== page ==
Once found primarily in schools of engineering, makerspaces are now a growing trend in all levels of educational facilities, from elementary to high schools and from technical schools to university libraries. Providing tools and materials, mentors and sponsors, they foster cross-pollination of disciplines, promote higher engagement with teams, and encourage the skills and abilities required for success in students’ future careers: ideation, collaboration, and exploration. Highlighting a variety of makerspaces across the country, this course will reveal current trends, share the benefits to users, and demonstrate successful design strategies for these creative community spaces. SPEAKERS: Gretchen Diesel, Stantec; Gwen Morgan, Stantec; Allison Schneider, Stantec

MINI SESSION 9: A Bold Commitment to Reshape a Top Performing District; The Why, the What and the How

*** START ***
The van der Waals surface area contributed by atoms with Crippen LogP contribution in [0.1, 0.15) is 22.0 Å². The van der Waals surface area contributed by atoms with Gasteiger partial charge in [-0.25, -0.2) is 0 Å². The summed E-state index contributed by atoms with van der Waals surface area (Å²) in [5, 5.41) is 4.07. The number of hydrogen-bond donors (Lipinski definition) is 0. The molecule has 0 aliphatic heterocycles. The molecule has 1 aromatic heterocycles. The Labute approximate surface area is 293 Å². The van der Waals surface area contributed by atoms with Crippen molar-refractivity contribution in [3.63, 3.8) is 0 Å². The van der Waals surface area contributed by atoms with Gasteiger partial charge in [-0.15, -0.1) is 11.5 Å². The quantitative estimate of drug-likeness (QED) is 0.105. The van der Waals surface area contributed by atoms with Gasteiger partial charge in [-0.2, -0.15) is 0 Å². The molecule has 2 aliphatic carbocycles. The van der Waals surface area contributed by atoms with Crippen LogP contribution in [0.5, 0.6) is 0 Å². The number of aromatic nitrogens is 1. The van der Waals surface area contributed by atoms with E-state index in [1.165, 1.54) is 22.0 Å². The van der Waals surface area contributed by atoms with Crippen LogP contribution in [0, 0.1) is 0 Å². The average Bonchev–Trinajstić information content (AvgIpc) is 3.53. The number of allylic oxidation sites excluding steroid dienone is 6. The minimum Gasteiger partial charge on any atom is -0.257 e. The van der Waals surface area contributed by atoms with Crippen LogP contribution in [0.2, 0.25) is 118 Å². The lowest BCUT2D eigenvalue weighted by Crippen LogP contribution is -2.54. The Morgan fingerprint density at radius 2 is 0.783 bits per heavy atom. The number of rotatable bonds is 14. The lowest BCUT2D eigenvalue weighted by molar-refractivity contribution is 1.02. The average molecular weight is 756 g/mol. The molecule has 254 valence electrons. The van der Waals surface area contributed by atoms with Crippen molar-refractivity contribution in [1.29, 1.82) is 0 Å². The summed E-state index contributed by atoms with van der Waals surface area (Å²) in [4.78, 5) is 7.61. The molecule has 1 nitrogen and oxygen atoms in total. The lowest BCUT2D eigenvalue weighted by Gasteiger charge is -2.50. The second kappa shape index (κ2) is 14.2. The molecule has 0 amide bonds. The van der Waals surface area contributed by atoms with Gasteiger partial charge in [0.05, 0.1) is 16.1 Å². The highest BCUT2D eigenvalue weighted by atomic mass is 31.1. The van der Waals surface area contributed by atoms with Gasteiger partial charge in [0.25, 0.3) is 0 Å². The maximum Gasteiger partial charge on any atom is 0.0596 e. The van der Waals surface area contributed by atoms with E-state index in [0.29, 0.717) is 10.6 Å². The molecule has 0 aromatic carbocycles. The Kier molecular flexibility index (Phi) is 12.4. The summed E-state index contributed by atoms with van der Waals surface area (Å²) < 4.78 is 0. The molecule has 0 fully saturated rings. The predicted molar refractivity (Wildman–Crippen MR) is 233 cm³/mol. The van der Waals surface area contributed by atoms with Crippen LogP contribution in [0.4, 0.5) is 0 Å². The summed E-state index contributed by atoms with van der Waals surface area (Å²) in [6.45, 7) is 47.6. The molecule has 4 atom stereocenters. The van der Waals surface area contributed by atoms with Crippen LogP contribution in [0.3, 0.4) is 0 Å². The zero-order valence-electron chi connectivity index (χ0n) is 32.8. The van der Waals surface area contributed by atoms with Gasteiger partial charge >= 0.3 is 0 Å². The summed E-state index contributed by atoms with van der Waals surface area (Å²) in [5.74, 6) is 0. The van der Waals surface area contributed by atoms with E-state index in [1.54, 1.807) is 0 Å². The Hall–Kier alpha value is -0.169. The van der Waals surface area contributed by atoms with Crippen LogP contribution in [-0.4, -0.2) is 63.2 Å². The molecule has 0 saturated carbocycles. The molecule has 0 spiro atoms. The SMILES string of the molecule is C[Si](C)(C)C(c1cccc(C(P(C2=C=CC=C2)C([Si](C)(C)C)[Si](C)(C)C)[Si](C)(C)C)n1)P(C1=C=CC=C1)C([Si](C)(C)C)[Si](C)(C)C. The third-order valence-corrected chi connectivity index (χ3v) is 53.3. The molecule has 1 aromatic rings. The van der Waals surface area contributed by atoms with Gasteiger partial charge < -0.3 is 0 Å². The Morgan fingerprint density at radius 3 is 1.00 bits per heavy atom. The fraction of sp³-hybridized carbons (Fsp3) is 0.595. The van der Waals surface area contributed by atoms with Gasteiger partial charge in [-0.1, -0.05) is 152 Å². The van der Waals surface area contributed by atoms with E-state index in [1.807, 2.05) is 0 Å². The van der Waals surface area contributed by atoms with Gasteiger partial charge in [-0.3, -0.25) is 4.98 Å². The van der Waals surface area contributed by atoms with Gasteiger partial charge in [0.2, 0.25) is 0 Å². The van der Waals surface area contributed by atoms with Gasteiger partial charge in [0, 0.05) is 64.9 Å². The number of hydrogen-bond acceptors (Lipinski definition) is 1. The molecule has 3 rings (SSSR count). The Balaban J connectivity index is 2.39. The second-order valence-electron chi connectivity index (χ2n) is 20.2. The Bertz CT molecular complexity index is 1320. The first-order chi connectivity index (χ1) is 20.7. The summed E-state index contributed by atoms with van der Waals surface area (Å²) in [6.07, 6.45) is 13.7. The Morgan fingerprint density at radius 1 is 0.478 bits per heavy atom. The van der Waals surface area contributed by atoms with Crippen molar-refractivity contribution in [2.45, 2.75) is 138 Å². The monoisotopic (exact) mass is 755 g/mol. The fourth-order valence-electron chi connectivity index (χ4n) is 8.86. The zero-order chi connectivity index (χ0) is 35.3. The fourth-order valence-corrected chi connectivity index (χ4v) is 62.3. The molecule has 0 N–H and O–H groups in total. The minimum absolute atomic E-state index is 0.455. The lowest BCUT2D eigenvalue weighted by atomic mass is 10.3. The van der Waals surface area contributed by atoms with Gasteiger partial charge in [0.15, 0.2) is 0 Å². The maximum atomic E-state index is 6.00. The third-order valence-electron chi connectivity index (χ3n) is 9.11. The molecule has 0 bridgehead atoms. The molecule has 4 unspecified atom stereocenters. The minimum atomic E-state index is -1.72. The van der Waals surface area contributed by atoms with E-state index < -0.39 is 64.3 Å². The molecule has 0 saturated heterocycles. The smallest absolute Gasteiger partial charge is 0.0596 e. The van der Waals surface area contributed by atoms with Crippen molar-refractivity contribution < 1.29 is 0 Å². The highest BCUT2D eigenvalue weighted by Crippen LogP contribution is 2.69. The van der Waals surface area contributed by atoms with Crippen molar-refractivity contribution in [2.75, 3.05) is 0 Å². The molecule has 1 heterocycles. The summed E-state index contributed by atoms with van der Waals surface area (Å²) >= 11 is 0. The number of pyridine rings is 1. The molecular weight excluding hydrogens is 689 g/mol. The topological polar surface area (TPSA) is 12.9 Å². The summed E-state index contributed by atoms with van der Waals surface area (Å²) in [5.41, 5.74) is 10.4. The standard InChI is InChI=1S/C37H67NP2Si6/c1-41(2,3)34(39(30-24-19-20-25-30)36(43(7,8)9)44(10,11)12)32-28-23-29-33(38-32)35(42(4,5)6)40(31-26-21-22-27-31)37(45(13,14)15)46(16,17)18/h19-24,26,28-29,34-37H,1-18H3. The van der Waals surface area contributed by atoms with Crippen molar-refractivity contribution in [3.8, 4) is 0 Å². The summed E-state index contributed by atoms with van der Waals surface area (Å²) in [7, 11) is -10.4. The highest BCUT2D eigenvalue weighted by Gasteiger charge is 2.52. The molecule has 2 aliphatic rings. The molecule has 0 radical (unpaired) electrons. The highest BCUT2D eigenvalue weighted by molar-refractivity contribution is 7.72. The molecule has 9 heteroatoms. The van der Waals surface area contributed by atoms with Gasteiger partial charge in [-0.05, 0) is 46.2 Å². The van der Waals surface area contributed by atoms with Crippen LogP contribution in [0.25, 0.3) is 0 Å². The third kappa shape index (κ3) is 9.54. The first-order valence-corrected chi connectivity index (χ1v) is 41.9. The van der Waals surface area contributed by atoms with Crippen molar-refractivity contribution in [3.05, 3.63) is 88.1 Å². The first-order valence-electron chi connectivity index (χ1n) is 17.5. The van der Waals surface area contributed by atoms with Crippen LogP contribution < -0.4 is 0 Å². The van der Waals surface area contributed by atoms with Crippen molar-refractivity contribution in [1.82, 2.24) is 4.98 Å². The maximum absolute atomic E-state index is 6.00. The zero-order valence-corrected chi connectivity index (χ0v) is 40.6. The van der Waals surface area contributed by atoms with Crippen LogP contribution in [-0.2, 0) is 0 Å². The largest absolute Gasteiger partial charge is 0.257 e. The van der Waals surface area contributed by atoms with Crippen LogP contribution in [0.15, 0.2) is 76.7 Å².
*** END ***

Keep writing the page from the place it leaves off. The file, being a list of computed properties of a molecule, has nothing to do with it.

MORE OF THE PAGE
The Cherry Creek School District (CCSD) in Colorado made a bold commitment to reinvent its educational approach and prepare students differently for the workforce they’ll enter by placing greater emphasis on innovation, critical thinking skills, and advanced career-based programs. To achieve this feat, the district partnered with DLR Group and with local industry partners guided by the Colorado Workforce Development Council’s Colorado Talent Pipeline Report to create relevant career pathways for students and design the new Cherry Creek Innovation Campus (CCIC), a facility that expands college and career preparatory opportunities currently available to 11th and 12th grade students at the district’s seven high schools. It will support learners at all levels. Students who plan to attend college can take dual enrollment courses to earn credit toward their college degree. Students who prefer to enter the workforce or military immediately can learn skills or trades that help prepare them for their careers. And students who have not decided on a career path can further explore interests and build skill sets that will give them a competitive advantage as they enter the workforce. Students also will have opportunities for off-site internships and apprenticeships for hands-on experience in a variety of potential career fields. DLR Group’s design for the 117,000 SF CCIC comprises a variety of learning environments and social spaces from traditional classrooms for instruction, to more intense labs that provide hands on areas for a project-based curriculum that includes everything from health sciences + wellness, to artificial intelligence, to advanced manufacturing to transportation logistics to STEAM/IT. Industry-specific spaces support real-world training or trade certification programs, and high-bay labs provide flexible spaces for experimentation and exploration. The high bay labs for infrastructure, aviation, and transportation logistics have direct access to sheltered work areas for enhanced learning opportunities to create + explore in authentic outdoor environments. An ‘i-commons’ is also incorporated at the heart of the campus. It is a space designed to encourage intentional collisions and synergy between the interdisciplinary interactions, industry partners, and career-based programs by designing circulation and open break out areas that support collaborative activities outside of the specific “learning labs”. The professional development and creation of appropriate curriculum that is both relevant and engaging was also an integral part of a process that links innovative learning environments with the teacher change necessary for the educators to leverage the magic of the Cherry Creek Innovation Campus. SPEAKERS: Sarah Grobbel, Cherry Creek School District; Greg Cromer, AIA, DLR Group